The Consumer Financial Protection Bureau has been a flashpoint in partisan politics and a focus of Wall Street’s ire since its inception a decade ago. Now the watchdog, which was created in the wake of the 2008 financial crisis to protect Americans from fraud and other abuses, has a new target: Big Tech.
Less than two months into his tenure as CFPB director, Rohit Chopra, who was formerly with the Federal Trade Commission, is laying the groundwork for greater scrutiny of Amazon.com, Apple, Facebook parent Meta Platforms, Google parent Alphabet, and other technology giants. The industry has been moving into consumer payments and other businesses traditionally dominated by banks and other financial-services companies.
Politically, Chopra is making a safe bet. Big Tech is a popular villain in Washington among Democrats and Republicans alike. And his record of taking on big business in antitrust fights at the FTC makes him a viable threat to Silicon Valley’s finance ambitions. At the CFPB, Chopra has significant authority to pursue lawsuits and write new rules. “We cannot have a two-tier system where financial institutions have to play by the rules, [and] where Facebook and other tech companies using mysterious black-box algorithms get to skate off with no accountability,” Chopra said on Oct. 28 in his first testimony as CFPB director before the Senate Banking Committee.
The CFPB was sidelined by the Trump administration. For a while it was essentially led part time by Mick Mulvaney, who was also the White House budget director and a longtime critic of the agency. Enforcement actions were scaled back. Now progressive Democrats and consumer advocates are looking to Chopra—a protégé of Senator Elizabeth Warren, who helped conceive the agency—to make the regulator relevant again.
Continue reading your story on the app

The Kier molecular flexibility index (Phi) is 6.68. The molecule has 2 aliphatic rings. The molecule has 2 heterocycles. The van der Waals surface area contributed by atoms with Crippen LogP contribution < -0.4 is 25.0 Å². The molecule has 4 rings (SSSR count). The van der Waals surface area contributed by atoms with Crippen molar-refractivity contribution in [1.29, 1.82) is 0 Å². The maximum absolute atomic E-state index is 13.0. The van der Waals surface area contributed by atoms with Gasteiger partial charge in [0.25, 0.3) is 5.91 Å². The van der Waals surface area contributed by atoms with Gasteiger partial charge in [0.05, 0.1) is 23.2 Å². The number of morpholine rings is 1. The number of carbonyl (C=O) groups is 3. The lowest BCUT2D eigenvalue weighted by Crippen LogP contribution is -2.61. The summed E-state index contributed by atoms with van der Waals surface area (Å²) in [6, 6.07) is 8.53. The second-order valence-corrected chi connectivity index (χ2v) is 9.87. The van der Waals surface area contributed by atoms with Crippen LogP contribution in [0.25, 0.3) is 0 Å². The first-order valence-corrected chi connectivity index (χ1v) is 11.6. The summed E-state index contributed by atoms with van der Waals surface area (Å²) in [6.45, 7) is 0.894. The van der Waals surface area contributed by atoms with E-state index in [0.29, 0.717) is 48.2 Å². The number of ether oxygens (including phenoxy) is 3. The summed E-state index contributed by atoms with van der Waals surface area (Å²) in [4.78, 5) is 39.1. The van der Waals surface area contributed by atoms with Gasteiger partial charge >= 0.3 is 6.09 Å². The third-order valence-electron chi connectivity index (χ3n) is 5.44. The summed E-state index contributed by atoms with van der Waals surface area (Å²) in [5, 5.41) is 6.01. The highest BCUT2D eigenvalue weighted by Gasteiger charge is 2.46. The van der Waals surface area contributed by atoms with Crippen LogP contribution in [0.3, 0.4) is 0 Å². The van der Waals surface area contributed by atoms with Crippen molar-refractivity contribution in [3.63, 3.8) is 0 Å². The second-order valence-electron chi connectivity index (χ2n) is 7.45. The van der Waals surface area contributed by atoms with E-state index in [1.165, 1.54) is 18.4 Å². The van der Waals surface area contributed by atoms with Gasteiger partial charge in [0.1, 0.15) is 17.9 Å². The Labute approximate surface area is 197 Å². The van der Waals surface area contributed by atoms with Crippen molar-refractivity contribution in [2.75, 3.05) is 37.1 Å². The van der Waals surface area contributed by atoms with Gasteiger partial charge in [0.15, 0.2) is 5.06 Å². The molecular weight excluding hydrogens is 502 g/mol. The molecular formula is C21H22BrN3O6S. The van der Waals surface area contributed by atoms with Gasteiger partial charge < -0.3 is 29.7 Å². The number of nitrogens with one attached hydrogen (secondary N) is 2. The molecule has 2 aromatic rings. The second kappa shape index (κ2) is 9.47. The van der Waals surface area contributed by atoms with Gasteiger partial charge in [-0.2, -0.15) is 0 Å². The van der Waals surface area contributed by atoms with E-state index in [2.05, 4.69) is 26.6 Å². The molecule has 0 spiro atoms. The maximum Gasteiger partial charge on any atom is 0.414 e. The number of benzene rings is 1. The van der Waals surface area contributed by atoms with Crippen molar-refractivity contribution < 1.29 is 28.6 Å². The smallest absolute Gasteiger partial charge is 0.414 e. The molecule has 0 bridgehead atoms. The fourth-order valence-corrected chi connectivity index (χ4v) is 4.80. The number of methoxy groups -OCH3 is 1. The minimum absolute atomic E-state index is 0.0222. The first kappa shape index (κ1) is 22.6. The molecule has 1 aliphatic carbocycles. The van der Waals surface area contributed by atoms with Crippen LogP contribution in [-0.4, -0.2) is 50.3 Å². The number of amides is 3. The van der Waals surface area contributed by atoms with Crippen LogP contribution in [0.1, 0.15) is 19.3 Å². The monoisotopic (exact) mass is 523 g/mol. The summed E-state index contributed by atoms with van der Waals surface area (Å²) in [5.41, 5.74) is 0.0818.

Continue reading your story in the magazine
The Fed's Mind Control
The idea that monetary policy shapes inflation expectations is about to get road-tested
With spectacular beaches, top-tier resorts, and a stellar Covid record, Anguilla is growing even more irresistible.
Same City - Different Games
What’s changed since Beijing last held the Olympics? Almost everything
Keeping Covid Out of The Cabin
As the pandemic enters Year 3, airlines are stepping up their hygiene routines
Boxed In on China
Biden’s inability to extract concessions from Beijing is a liability going into November’s midterms
Revisit Your Retirement Strategy
High valuations, rising interest rates, and spiking inflation make it time for a checkup
Ponzi schemer On the Pacific
Gina Champion-Cain was a beloved friend, mentor, and pillar of the San Diego business community. But her successful image and lavish lifestyle were fueled by a $400 million fraud
How Did Blake Hall Get Between You And Your Identity?
During the pandemic his online-authentication company, ID.me, became the government’s digital gatekeeper. And its grip is only getting tighter
Biden's Year 2 Test
As the pandemic wears on and prices rise, many Americans are disillusioned with the president. Can he win them back?
A FIGHT OVER DISCRIMINATION IN THE AGE OF ALGORITHMS
Redfin has staked its reputation on making a racist industry more equitable. Critics say it’s been denying services to Black homebuyers and sellers
AMAZON PLANS A CLOTHING STORE FOR A SOUTHERN CALIFORNIA MALL
Amazon says it plans to open a clothing store in a Southern California mall later this year, a first for the online behemoth and a fresh challenge for already struggling traditional retailers.
2ND ELECTION FOR AMAZON WORKERS IN ALABAMA WILL BE BY MAIL
A federal labor board said that Amazon workers in Bessemer, Alabama, will vote by mail next month in a re-run election to decide whether or not to unionize.
AMAZON PLANS TO OPEN NEW CENTRAL INDIANA WAREHOUSE THIS YEAR
Mayor Steve Barnett said the exact number of expected jobs has not yet been shared with the city, the Daily Journal reported. City officials said the warehouse will receive inventory and workers will sort and ship orders.
JUDGE SAYS FTC'S ANTITRUST CASE AGAINST FACEBOOK CAN PROCEED
A federal judge has ruled that the Federal Trade Commission’s revised antitrust suit against Meta, formerly known as Facebook, can proceed, shutting down the social media company’s request for a dismissal.
CREATE A WILDLIFE Oasis
10 easy ways to make your yard a better place for birds, bees, butterflies and more.
ANDROID ON PC SHOWDOWN: WINDOWS 11 VS. CHROMEBOOKS
WHICH PLATFORM OFFERS A BETTER EXPERIENCE FOR ANDROID APPS?
Amazon Halo View: Low Price, Big Gains
A budget-friendly Fitbit alternative
MUSIC: CLIMBING THE CHARTS TO BECOME NUMBER ONE
BANKS SLOWLY RECONSIDER OVERDRAFT FEES, AMID PUBLIC PRESSURE
The banking industry appears to have overdone it on overdraft fees.
SURVIVAL SCHOOL INSIDER
RANDALL'S ADVENTURE & TRAINING OFFERS HARDCORE LESSONS FOR ULTIMATE CHALLENGES.